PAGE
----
For some teams, deadlines are a science. For others, deadlines are more of an art. For all, deadlines are a daunting yet necessary component of any project. When you’re involved in a creative process that is, by its very essence, free-flowing and often difficult to forecast, deadlines cause frustrating but necessary tensions for small businesses and teams within large companies alike.
As I see it, there are three types of deadlines.
1. Data-Driven Deadlines.
You break an entire project down into concrete steps, each with the specified amount of time that it takes to be completed. Then, when you add up the time for all of the steps, you get an estimate of time required for the project. After taking into account the number of people working on the project, you get an actual target date for completion, otherwise known as a deadline. Of course, if you miscalculated – or altogether miss – a step in the process, then you will miss your deadline. Upon reflection, you will learn why you underestimated the steps. And such knowledge, while painful to learn the hard way, will be valuable in future project planning.
2. Arbitrary Deadlines.
You put your finger in the wind and attempt to feel, based on past experience or a wild guess, when something will be done. Often times, this practice has the sole purpose of just having a milestone in mind. Although common in startups or in projects with client-imposed deadlines, you are relying on a bit of luck. There is disagreement about whether arbitrary deadlines are better than no deadlines. My take is that the mental benefits of a deadline are helpful in pacing the project. Arbitrary deadlines are most effective in an iterative project planning process. You must consistently reassess the deadline as more information reveals itself. Ideally, arbitrary deadlines evolve into data-driven deadlines as more information reveals itself.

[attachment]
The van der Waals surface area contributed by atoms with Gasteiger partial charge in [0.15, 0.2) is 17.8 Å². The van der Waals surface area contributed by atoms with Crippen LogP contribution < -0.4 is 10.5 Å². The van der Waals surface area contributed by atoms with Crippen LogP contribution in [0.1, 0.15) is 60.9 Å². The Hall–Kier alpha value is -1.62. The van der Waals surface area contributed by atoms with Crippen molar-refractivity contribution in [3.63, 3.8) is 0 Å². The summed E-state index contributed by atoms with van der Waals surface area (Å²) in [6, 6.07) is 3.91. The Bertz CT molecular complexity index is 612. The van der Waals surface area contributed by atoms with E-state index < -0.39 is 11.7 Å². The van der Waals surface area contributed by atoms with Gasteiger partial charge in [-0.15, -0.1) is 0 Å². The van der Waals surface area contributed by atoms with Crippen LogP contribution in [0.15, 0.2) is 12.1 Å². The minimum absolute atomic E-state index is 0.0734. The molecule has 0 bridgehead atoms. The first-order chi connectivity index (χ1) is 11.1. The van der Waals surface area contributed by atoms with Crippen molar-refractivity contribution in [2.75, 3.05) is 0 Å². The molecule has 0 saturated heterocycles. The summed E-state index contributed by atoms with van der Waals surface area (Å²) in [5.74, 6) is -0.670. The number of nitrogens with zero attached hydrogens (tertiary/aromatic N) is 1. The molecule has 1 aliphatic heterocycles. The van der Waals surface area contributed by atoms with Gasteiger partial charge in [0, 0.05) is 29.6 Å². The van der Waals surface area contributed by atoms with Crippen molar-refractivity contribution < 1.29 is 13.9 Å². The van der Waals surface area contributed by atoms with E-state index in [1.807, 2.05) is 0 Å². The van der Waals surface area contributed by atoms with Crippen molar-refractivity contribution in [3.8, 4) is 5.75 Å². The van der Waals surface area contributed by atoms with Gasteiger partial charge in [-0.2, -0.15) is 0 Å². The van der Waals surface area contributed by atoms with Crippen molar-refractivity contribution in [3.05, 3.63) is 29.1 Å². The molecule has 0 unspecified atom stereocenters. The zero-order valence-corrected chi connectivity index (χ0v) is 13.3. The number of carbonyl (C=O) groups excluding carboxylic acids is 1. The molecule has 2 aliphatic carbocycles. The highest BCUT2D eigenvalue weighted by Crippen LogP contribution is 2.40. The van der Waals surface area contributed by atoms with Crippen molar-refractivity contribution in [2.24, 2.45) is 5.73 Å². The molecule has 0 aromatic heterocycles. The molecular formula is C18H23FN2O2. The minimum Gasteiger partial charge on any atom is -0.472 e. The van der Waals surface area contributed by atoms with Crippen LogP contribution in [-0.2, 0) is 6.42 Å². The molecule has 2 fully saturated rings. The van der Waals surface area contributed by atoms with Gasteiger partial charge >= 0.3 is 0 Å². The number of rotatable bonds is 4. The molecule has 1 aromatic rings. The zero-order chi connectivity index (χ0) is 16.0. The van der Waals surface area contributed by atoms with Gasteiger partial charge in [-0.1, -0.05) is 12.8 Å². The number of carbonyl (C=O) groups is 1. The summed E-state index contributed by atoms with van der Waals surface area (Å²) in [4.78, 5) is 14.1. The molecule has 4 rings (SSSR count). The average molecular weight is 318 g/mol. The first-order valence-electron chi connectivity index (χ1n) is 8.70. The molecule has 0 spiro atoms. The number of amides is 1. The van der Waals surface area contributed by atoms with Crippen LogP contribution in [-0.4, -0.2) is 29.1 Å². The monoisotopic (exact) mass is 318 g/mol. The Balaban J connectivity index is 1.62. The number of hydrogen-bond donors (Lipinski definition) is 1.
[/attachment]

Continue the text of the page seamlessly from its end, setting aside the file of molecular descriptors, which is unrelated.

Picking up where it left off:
3. Bureaucratic (Padded) Deadlines.
When you’re tasked with creating a deadline and reporting it to the higher ups, you have every incentive to “pad” the deadline with extra pockets of time. While it helps to manage expectations and protect your reputation, the practice of padding deadlines will compromise the learning. The causes of miscalculated projects and missed steps may pass unnoticed because of the margin of error providing by the padding. While the higher-ups may be pleased, in actuality your team is robbed of valuable learning.
From this rough analysis we learn a few things.
When you miss a data-driven deadline, it becomes wildly apparent which steps were miscalculated. Such discussions that ensue are teaching moments. With data-driven deadlines you become a learning organization.
Successful project management is NOT just about completing projects. We must learn along the way and strengthen your ability to plan and produce. How you manage deadlines will have a profound effect on your team's efforts for self-improvement. A missed deadline may be a blessing, so long as it is revealing.
This article is based on research by Behance CEO Scott Belsky, whose new book, Making Ideas Happen, is a Wall Street Journal bestseller. Behance runs the Behance Creative Network, the 99% productivity think tank, the Action Method project management application, and the Creative Jobs List.